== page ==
For one, Steele and defensive backs coaches Wesley McGriff and Marcus Woodson want to minimize deeper passes downfield and keeping the top on the coverage. The Tigers tied for 96th nationally last season in giving up pass plays of at least 30 yards, allowing 23 such passes in 2018. Steele said the secondary has done a really good job to limit those plays thus far in fall camp, which he described as “huge.”

Auburn also wants to improve its rushing defense ever so slightly this season in terms of yards allowed per carry. During Steele’s first three seasons, Auburn allowed opponents to average 3.74, 3.63 and 3.72 yards per rush. Those numbers ranked 25th, 29th and 33rd among FBS teams, respectively, those seasons — but Steele wants to bring the average down to 3.3 yards, which would have put Auburn just outside the top-10 nationally last season.

“We need to make that next move,” Steele said. “That next move is not — everybody thinks, oh, that’s a huge move, but we’re just talking about getting it down to 3.3. Not because that’s major in terms of major movement noticeable to the external, but for us, that’s where good to great becomes. You know? It’s a fine line. People don’t realize that. It’s a very, very fine line.”

So while Steele isn’t ready to share how good he thinks Auburn’s defense can be this season, he at least knows the things that need to break the Tigers’ way for them to improve upon last year’s production and take that step toward being one of the top unit’s the country.

“If we can get those what-ifs settled real, real quick and then put it on video, then we got a chance to reach a lot of goals,” Steele said, “but that’s a lot of unknowns.”

Tom Green is an Auburn beat reporter for Alabama Media Group. Follow him on Twitter @Tomas_Verde.

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@aubiefifty You realize I posted this yesterday right. See post above 

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2 hours ago, toddc said:

@aubiefifty You realize I posted this yesterday right. See post above 

no sir. this is why i hate to add content to ongoing threads because i am not going through a ton of pages to look. my apologies.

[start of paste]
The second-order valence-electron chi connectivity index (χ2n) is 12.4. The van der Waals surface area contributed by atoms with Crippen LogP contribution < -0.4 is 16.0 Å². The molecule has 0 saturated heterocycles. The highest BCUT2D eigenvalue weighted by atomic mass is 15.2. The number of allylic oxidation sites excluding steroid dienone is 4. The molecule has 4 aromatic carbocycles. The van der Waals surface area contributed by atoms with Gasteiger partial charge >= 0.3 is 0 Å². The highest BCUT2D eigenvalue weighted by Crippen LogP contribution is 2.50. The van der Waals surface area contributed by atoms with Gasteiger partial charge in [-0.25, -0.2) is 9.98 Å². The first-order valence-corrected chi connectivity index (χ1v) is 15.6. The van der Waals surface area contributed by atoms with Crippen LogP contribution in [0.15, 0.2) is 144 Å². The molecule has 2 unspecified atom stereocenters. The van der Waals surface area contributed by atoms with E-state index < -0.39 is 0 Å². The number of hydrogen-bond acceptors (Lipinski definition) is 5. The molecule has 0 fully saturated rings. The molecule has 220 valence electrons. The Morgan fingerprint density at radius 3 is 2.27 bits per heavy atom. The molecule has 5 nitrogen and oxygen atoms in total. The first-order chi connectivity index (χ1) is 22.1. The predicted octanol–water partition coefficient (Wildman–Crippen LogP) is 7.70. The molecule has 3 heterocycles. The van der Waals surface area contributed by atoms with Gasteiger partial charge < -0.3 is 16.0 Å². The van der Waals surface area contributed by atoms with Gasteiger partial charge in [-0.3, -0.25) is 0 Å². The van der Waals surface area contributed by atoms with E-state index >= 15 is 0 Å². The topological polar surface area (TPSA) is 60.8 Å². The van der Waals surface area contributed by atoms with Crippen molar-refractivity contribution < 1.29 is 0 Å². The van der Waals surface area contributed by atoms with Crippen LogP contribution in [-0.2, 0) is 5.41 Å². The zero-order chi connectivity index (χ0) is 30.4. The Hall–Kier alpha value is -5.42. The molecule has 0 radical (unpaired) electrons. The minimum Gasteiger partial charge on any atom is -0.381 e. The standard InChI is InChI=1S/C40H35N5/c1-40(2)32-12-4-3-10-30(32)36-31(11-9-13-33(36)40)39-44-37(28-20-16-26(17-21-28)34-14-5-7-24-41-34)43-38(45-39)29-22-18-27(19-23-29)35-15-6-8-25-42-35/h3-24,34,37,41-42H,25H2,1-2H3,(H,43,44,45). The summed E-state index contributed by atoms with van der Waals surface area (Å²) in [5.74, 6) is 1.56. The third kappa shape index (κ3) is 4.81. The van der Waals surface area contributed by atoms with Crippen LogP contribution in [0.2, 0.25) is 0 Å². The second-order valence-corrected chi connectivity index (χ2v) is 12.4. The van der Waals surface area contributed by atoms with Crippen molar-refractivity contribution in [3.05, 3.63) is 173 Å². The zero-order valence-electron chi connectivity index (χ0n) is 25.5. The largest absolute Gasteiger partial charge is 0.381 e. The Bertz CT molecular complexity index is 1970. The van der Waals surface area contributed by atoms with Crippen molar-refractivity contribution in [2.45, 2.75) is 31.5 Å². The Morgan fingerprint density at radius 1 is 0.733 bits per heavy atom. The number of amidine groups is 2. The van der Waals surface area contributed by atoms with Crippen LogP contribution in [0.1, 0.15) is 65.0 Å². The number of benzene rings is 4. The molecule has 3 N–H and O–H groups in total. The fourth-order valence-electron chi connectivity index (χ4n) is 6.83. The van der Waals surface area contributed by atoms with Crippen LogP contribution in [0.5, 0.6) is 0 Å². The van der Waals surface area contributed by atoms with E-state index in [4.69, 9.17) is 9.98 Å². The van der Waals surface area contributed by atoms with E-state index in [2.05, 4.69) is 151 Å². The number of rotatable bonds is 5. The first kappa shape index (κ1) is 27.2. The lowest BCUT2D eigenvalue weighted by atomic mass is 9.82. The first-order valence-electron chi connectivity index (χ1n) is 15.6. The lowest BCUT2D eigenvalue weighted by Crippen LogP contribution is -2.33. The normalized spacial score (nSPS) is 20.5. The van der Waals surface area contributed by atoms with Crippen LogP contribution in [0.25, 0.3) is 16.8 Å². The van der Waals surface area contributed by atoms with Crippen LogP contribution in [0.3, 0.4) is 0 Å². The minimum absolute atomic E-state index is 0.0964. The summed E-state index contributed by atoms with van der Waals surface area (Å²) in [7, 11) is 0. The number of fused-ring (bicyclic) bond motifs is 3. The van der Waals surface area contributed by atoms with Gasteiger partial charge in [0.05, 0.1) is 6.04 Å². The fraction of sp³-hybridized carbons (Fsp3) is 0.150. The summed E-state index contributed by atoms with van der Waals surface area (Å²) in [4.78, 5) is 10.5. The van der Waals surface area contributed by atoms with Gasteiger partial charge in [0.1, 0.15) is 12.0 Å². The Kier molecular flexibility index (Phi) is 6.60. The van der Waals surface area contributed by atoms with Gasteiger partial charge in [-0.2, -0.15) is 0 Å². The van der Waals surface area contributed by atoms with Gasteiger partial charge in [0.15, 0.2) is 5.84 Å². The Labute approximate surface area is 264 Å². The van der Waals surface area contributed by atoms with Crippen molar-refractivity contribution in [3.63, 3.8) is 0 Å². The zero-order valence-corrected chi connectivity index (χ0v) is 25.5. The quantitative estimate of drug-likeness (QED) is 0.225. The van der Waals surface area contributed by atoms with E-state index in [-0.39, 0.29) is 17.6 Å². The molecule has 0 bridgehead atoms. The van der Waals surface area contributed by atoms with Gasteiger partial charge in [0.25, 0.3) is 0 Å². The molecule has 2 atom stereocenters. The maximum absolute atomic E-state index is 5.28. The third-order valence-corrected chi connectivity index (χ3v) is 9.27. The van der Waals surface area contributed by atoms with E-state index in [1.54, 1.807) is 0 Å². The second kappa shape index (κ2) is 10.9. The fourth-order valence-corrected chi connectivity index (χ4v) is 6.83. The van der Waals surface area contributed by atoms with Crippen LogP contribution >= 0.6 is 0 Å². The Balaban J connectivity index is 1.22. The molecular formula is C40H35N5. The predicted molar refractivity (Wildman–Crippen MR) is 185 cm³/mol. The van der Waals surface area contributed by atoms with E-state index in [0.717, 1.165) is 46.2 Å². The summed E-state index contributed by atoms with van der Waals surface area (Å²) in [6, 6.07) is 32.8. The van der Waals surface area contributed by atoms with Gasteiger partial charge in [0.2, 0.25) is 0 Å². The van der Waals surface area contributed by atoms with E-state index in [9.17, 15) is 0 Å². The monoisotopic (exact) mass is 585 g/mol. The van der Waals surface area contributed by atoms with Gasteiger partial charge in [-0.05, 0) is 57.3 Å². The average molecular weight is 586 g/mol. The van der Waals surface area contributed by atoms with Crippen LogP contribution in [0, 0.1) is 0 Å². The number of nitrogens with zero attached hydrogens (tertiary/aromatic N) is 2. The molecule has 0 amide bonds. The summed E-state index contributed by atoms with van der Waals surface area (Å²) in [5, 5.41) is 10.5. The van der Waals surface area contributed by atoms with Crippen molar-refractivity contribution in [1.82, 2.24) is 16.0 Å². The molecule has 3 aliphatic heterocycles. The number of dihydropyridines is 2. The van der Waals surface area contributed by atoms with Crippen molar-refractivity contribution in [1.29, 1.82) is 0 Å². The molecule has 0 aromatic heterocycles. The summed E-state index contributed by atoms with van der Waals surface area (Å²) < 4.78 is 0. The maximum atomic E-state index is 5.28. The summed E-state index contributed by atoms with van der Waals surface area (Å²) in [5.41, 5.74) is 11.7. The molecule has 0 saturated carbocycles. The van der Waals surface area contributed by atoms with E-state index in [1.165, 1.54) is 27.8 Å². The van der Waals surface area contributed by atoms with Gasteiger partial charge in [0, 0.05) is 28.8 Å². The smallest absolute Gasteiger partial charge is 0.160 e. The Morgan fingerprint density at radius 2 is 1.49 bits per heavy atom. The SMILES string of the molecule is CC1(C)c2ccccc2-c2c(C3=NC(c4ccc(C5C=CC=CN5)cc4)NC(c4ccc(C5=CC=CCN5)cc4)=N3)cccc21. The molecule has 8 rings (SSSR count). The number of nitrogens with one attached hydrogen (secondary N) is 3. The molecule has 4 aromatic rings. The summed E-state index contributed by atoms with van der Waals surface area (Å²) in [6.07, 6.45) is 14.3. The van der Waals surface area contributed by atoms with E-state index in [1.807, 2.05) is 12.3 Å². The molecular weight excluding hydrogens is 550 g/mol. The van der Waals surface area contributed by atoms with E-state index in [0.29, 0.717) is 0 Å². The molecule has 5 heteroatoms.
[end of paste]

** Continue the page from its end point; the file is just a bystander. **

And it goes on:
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On 8/16/2019 at 12:19 PM, toddc said:

So, when he hears people talking about Auburn’s defensive line being the best in the country and the Tigers being expected to field a top-tier defense this season, the fourth-year defensive coordinator just shakes his head. Sure, he knows what the defense is bringing back to the fold this year — five experienced starters in the secondary, three potential early-round NFL Draft picks along the defensive line and a supremely athletic linebacker corps — but all that external prognosticating is based off last year’s production and projecting it to this year’s potential.

“Obviously, part of the process, part of the standard is this is a new football team,” Steele said. “Everybody always says that’s last year, so how does anybody know what we are? They’ve never seen this defense. We, as coaches, are just now seeing, so to project what this defense is, I know the pundits need — that’s part of preseason hype; that’s part of what makes college football great. It’s going to happen, but the truth of the matter is we haven’t proven anything…. (but) we have an opportunity before us to be very good at what we do.”

So potential vs actual?

A trying concept for sure...

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27 minutes ago, bigbird said:

So potential vs actual?

A trying concept for sure...

Wow, your point is supported by coach speak. How boring are you? 

I think everyone realizes our record is still 0-0. It’s perfectly fine to say our DL, secondary, and RB positions should be team strengths though. It’s not like the players in those three position groups forgot how to play football since last year.

Tell me right now that our RB position isn’t going to be a strength. You can’t do it and you know that kills your argument. 

Edited by aujeff11
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21 minutes ago, aujeff11 said:

Wow, your point is supported by coach speak. How boring are you? 

I think everyone realizes our record is still 0-0. It’s perfectly fine to say our DL, secondary, and RB positions should be team strengths though. It’s not like the players in those three position groups forgot how to play football since last year.

Tell me right now that our RB position isn’t going to be a strength. You can’t do it and you know that kills your argument. 

Just admit what the board already knows, you talk out if your ass 90% of the time. You'll feel so much better once you do. You're such a clown.

Just keep moving those goalpost, jeffy.